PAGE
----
enough to arouse the interest of the local
Probate Court Aotes.
boys. Jacksonville made four runs the
Estate of W. H. Atkinson, executrix first inning and continued to chase them­
selves around the diamoud to the tune of
rejxrrt sale of real propertv.
Estate of John C. Cox, report sale of 19 ruus, Grants Pass scoring but 7.
Next Sundays game is with Medford
real property.
Meluina Clyton, final acct and report. and a better entertainmnnt is promised.
Mr. an«l Mrs. Edward Russell, of For­
Strawlxrrries, large and thoroughly
ripe sold at a reasonable price at the Boss est Creek were made glad last Monday
by the coming of a fine baby boy at their
Candy Store.
Hon. Wm. M. Colvig left Unlay (Fri­
Hon. Evan Reames arrived home this
day) for St. Paul, where he will attend
the National Grand Ixxlge of the A. O. morning (Friday) after an alxserue of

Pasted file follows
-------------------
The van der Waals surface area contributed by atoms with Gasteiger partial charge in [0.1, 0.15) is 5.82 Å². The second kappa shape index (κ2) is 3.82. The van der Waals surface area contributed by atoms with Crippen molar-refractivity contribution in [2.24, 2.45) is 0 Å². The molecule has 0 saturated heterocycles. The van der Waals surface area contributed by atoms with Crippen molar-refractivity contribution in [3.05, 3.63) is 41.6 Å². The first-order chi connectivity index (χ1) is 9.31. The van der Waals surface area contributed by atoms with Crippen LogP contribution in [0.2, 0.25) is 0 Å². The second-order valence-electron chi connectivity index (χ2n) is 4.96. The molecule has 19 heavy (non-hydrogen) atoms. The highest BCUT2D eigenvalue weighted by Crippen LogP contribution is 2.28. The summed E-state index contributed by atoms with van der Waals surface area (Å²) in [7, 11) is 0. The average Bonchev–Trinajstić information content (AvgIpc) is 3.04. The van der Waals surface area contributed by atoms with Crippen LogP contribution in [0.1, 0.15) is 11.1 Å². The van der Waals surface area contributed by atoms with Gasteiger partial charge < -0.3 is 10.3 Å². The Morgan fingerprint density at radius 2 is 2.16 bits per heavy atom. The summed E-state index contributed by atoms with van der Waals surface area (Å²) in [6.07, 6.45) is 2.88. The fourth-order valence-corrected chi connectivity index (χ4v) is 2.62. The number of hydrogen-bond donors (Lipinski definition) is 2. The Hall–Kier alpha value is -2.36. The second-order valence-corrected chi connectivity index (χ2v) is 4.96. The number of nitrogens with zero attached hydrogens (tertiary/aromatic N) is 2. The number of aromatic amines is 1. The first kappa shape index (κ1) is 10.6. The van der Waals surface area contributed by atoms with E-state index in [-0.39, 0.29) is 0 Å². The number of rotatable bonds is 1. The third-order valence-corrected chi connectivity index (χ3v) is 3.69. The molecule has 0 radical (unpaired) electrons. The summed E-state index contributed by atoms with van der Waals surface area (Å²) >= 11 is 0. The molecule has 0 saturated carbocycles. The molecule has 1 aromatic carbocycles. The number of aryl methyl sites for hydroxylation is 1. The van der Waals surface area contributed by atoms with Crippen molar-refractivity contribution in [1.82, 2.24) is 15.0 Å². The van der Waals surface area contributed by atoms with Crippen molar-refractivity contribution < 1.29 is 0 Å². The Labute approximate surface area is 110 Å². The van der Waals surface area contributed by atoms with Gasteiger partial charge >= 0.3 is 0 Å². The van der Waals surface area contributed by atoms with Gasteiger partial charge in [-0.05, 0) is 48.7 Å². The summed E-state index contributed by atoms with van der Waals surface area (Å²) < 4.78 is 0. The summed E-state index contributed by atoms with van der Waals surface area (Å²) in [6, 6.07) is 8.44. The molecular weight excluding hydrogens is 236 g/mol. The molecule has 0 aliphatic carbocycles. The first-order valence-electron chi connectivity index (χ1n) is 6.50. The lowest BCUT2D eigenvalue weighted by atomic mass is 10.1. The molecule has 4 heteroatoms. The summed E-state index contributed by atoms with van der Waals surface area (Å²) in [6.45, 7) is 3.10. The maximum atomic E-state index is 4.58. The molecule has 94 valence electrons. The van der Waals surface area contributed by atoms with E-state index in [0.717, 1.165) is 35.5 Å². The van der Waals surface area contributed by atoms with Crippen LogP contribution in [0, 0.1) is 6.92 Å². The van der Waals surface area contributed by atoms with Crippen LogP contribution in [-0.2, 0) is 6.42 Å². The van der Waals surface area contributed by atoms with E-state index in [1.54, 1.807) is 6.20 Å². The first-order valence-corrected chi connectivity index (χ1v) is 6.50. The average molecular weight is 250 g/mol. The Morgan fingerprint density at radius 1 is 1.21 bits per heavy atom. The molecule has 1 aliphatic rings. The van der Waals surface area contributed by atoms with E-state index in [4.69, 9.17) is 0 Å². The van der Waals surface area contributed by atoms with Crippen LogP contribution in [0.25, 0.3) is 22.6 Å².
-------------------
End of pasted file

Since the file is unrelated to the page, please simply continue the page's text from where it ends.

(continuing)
U. W. Mr. Colvig is one of the three two weeks during which he has been
members of the law committee of the campaigning in the northern counties
Grand Ltxlge, aposition that he is fully of the district. By the newspaper re­
competent to fill as he is one of the ports Mr. Reatnes has had large audi­
ablest lawyers in Oregon and he is thor­ ences at the various towns in which he
oughly posted in all that pertains to has spoken and he has been given the
Workmen jurisprudence.
Mr. Colvig credit of being an able and pleasing
will be gone alxmt a month ami during speaker. Last night he spoke at Gold
his absence his law office will be in Hill and tonight lie speaks at Medford,
charge of Gus Newbury, who was recent­ which closes his campaign, as tomorrow
ly admitted to the bar, and who is well is Decoration Day and Monday is elec­
know u to all citizens of Jackson county. tion day.
New House
Beautiful designs in ceiling, side and border
wall paper
All Wool 3 ply
Hemp Carpetings,
Floor Oil Cloth,
Japanese Matting,
Nottingham Lice
Window Blinds,
All Wool Rugs.
We cut, sew and lay our carpets
Buyers can be assured that the stock is entirely new and
desirable. Prices always the very lowest.
Thankful for past favors; soliciting your patronage,
lie are respectfully,
NUNAN 9 Jacksonville